Do Parts of the Qur'an Condone "Killing the Infidel"?
Some people maintain that there some verses of the Qur'an -- Islam's holy book -- that condone "killing the infidel"?
It is true that the Qur'an commands Muslims to stick up for themselves in a defensive battle -- in other words, if an enemy army attacks, then Muslims are to fight against that army until they stop the aggression. All of the verses in the Qur'an that speak about fighting/war are in this context.
There are some specific verses that are very often "snipped" out of context, either by critics of Islam discussing "jihadism," or by misguided Muslims themselves who wish to justify their aggressive tactics.
"Slay Them" -- If They Attack You First
For example, one verse (in its snipped version) reads: "slay them wherever you catch them" (Qur'an 2:191). But who is this referring to? Who are "they" that this verse discusses? The preceding and following verses give the correct context:
"Fight in the cause of God those who fight you, but do not transgress limits; for God loves not transgressors. And slay them wherever you catch them, and turn them out from where they have turned you out; for tumult and oppression are worse than slaughter. . . But if they cease, God is Oft-forgiving, Most Merciful. . . If they cease, let there be no hostility except to those who practice oppression" (2:190-193).
It is clear from the context that these verses are discussing a defensive war, in which a Muslim community is attacked without reason, oppressed and prevented from practicing its faith. In these circumstances, permission is given to fight back -- but even then Muslims are instructed not to transgress limits and to cease fighting as soon as the attacker gives up. Even in these circumstances, Muslim are only to fight directly against those who are attacking them, not innocent bystanders or non-combatants.
"Fight the Pagans" -- If They Break Treaties
A similar verse can be found in chapter 9, verse 5 -- which in its snipped, out of context version could read: "fight and slay the pagans wherever ye find them, and seize them, beleaguer them, and lie in wait for them in every stratagem (of war)." Again, verses preceding and following this one give the context and create a different meaning.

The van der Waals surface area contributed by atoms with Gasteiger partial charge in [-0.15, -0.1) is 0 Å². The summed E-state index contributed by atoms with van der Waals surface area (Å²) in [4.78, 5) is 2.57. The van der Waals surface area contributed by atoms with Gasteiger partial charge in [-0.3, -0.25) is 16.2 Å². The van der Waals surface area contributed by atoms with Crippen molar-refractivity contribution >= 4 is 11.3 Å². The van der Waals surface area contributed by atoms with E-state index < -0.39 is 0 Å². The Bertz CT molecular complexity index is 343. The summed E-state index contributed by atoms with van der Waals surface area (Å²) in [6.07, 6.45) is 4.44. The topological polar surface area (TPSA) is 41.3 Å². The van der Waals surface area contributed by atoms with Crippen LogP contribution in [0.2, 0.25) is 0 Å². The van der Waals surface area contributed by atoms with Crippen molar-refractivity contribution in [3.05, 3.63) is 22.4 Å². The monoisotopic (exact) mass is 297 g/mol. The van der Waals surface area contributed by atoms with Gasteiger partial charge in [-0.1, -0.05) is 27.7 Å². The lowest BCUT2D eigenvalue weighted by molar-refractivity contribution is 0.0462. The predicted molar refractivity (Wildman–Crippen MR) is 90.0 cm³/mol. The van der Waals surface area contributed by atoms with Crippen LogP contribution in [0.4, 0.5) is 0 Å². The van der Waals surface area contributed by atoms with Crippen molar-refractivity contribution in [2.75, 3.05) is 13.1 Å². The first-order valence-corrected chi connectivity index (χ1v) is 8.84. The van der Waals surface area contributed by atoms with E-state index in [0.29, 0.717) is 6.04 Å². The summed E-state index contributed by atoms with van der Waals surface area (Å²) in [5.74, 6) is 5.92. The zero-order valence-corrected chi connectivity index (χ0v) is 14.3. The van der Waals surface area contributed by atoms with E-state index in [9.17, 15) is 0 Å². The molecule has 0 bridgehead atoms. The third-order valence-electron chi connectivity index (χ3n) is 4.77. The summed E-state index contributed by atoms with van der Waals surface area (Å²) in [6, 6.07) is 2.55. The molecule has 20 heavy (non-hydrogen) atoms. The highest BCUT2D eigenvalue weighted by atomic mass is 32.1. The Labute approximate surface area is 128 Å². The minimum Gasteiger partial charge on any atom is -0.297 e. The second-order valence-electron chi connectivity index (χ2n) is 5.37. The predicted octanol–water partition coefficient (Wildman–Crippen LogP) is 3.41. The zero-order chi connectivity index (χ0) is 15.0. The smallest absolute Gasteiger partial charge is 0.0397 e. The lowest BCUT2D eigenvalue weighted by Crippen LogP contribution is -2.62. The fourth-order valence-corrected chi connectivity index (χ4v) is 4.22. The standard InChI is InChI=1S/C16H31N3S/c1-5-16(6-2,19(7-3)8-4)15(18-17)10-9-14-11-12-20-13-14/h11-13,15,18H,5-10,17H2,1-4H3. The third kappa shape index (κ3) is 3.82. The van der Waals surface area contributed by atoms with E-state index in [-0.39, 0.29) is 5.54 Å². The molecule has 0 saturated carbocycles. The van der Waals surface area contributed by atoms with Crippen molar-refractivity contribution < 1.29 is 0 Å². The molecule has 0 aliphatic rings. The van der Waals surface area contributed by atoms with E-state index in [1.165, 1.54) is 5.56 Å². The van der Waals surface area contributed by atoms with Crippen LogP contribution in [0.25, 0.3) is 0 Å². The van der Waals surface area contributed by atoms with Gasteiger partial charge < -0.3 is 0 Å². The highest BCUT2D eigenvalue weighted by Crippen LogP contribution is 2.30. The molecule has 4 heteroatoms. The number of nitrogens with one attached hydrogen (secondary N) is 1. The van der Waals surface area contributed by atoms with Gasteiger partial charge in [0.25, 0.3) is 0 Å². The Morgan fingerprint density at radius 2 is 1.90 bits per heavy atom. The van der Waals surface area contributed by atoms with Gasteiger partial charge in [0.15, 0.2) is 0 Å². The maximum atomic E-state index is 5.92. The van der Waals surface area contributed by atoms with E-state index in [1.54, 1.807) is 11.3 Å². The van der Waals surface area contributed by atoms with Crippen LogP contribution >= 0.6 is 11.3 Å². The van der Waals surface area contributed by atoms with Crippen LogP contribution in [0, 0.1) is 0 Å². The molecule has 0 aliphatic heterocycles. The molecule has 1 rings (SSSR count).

This verse was revealed during a historical period when the small Muslim community had entered into treaties with neighboring tribes (Jewish, Christian and pagan). Several of the pagan tribes had violated the terms of their treaty, secretly aiding an enemy attack against the Muslim community. The verse directly before this one instructs the Muslims to continue to honor treaties with anyone who has not since betrayed them because fulfilling agreements is considered a righteous action. Then the verse continues to say that those who have violated the terms of the treaty have declared war, so fight them (as quoted above).
But directly after this permission to fight, the same verse continues, "but if they repent, and establish regular prayers and practice regular charity, then open the way for them . . . for God is Oft-forgiving, Most Merciful." The subsequent verses instruct the Muslims to grant asylum to any member of the pagan tribe/army who asks for it, and again reminds that "as long as these stand true to you, stand ye true to them: for God loves the righteous."
Any verse that is quoted out of context misses the whole point of the message of the Qur'an. Nowhere in the Qur'an can there be found support for indiscriminate slaughter, the killing of non-combatants or murder of innocent persons in 'payback' for another people's alleged crimes.
The Islamic teachings on this subject can be summed up in the following verses (Qur'an 60:7-8):
"It may be that God will grant love (and friendship) between you and those whom ye (now) hold as enemies. For God has power (over all things), and God is Oft-Forgiving, Most Merciful.
God does not forbid you, with regard to those who fight you not for (your) faith nor drive you out of your homes, from dealing kindly and justly with them: for God loves those who are just."